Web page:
Anesthesia and your child

The thought of your child undergoing general anesthesia is by far the most frightening part of any planned or unplanned surgery for most parents. Anesthesia is medicine that allows surgery, a medical test, or medical treatment to be done without pain, memory, or movement. Anesthesia will temporarily put your child to sleep. The anesthetic used could be:


  • general — in which your child would be "asleep"

  • regional — when one large area of the body is numbed

  • local — when one small part of the body is numbed


The anesthesiologist will go over your child's medical history and all their information thoroughly, so that he or she can make the right choice of anesthetic medicines for your child. They will also let you know whether your child can eat or drink before surgery and give you specific instructions based on your child's age, medical condition, and the time of day of the procedure. In most cases the child is not allowed to eat 7-8 hours before surgery because the body normally has reflexes that prevent food from being inhaled into the lungs when it's swallowed or thrown up. Anesthetic medicines can suspend these reflexes, which could cause food to become inhaled into the lungs if there is vomiting or regurgitation under anesthesia.


Before, during, and after anesthesia, your child's heart rate, blood pressure, breathing, temperature, and oxygen level in the blood are watched. Once the operation or procedure is over, the anesthesiologist will reverse the anesthesia process and help your child "wake up"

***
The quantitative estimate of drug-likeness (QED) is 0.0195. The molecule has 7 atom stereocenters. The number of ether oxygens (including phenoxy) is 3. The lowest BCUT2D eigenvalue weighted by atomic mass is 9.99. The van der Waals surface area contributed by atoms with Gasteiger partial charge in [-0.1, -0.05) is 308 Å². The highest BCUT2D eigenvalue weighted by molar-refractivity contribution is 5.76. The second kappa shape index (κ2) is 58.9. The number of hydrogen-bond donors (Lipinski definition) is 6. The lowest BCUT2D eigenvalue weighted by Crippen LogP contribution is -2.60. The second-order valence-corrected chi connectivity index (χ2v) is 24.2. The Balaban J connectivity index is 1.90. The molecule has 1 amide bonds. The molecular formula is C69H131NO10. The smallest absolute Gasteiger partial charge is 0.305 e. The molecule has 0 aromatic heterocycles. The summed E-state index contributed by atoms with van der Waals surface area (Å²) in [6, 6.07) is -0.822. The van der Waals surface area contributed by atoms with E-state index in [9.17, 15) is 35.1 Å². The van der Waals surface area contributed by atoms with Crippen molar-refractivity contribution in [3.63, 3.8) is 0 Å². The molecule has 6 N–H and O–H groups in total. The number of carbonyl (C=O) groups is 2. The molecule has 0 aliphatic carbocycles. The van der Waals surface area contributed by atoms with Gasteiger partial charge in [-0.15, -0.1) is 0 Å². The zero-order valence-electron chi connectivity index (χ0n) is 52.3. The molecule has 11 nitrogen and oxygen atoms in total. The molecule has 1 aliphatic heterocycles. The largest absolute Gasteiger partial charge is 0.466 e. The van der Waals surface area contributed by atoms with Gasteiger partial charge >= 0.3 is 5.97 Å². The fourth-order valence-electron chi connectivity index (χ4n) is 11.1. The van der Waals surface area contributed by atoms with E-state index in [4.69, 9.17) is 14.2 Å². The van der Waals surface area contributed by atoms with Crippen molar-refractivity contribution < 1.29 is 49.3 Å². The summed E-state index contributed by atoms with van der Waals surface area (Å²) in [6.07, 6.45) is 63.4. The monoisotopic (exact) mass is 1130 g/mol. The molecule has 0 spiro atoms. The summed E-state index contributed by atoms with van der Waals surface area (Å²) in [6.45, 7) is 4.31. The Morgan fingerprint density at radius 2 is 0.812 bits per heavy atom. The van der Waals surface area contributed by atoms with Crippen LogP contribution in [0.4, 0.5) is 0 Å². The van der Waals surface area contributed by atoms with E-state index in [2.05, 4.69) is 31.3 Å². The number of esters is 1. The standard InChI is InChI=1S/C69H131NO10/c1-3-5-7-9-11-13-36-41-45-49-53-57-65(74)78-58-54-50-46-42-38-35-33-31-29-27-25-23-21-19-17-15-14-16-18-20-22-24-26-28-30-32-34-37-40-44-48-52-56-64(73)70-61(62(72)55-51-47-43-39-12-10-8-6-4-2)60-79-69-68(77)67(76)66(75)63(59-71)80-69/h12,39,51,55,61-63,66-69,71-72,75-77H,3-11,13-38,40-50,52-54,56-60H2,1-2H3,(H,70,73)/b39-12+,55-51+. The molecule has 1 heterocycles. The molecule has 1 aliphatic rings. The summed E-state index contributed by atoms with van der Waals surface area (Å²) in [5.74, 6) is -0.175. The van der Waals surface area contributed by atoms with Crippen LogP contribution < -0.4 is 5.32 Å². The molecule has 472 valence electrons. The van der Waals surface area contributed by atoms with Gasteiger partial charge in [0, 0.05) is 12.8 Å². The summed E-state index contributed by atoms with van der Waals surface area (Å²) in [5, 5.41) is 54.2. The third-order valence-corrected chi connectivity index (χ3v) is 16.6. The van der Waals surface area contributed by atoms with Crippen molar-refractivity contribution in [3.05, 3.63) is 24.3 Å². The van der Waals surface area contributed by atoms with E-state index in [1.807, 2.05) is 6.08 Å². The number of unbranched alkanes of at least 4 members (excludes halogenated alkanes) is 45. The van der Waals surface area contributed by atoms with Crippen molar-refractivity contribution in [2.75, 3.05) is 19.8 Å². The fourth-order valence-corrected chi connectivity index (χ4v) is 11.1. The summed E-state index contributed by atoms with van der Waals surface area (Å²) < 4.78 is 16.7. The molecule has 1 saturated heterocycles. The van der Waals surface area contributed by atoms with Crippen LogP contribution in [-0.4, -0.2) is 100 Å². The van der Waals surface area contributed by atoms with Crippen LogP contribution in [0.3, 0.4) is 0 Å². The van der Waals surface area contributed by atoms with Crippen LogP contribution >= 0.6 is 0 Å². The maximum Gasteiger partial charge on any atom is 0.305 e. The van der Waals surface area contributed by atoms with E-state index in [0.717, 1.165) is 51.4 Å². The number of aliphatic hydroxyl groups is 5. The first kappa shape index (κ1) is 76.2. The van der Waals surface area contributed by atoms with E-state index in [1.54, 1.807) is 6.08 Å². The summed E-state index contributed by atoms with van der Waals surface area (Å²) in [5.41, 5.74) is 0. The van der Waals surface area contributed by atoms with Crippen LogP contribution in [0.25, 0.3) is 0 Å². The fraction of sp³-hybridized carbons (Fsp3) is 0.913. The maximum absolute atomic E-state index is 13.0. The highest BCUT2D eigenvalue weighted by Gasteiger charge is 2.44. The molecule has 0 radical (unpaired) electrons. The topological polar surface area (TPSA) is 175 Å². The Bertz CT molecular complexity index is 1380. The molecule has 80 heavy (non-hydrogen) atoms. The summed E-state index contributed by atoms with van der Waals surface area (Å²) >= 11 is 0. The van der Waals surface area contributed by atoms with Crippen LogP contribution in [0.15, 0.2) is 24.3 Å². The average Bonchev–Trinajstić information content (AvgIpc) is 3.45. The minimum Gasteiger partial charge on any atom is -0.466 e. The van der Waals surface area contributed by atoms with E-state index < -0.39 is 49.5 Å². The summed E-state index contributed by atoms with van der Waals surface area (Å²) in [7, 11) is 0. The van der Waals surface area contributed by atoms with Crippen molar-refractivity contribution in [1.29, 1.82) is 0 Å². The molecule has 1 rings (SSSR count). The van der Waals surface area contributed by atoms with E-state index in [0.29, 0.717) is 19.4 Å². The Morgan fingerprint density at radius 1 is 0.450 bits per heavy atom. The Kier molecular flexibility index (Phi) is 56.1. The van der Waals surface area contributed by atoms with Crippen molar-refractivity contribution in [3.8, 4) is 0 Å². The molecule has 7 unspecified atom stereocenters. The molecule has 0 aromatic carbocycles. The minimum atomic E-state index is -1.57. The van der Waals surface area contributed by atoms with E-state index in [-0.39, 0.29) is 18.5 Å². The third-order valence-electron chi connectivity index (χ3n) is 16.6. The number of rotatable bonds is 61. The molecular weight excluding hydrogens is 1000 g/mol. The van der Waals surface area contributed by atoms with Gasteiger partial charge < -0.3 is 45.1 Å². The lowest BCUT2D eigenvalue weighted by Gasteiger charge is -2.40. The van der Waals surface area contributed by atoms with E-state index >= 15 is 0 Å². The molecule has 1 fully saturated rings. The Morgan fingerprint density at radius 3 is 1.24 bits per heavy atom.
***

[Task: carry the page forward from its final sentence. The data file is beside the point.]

The only reason for a parent to be in the operating room is to help their child feel better as they go off to sleep. If you yourself feel unsure about how you will react, it is better if you are not there. Seeing a parent having a strong emotional reaction is not reassuring to the child, and may actually be worse than having to go through the procedure alone.


After surgery, children are often disoriented, frightened, nauseated, hungry and dehydrated. All of these things can add to stress and children tend to cry in stressful situations.  Children usually feel better within 30 minutes or so, once they have woken up more fully and have had something to eat or drink.


Remember, children who understand what is happening will have a more positive hospital experience, so it is important to be honest with your child, keeping in mind your child's age and level of maturity.

“Attitude is a little thing that makes a big difference.”
— Winston Churchill...

“Attitude is a little thing that makes a big difference.” Winston Churchill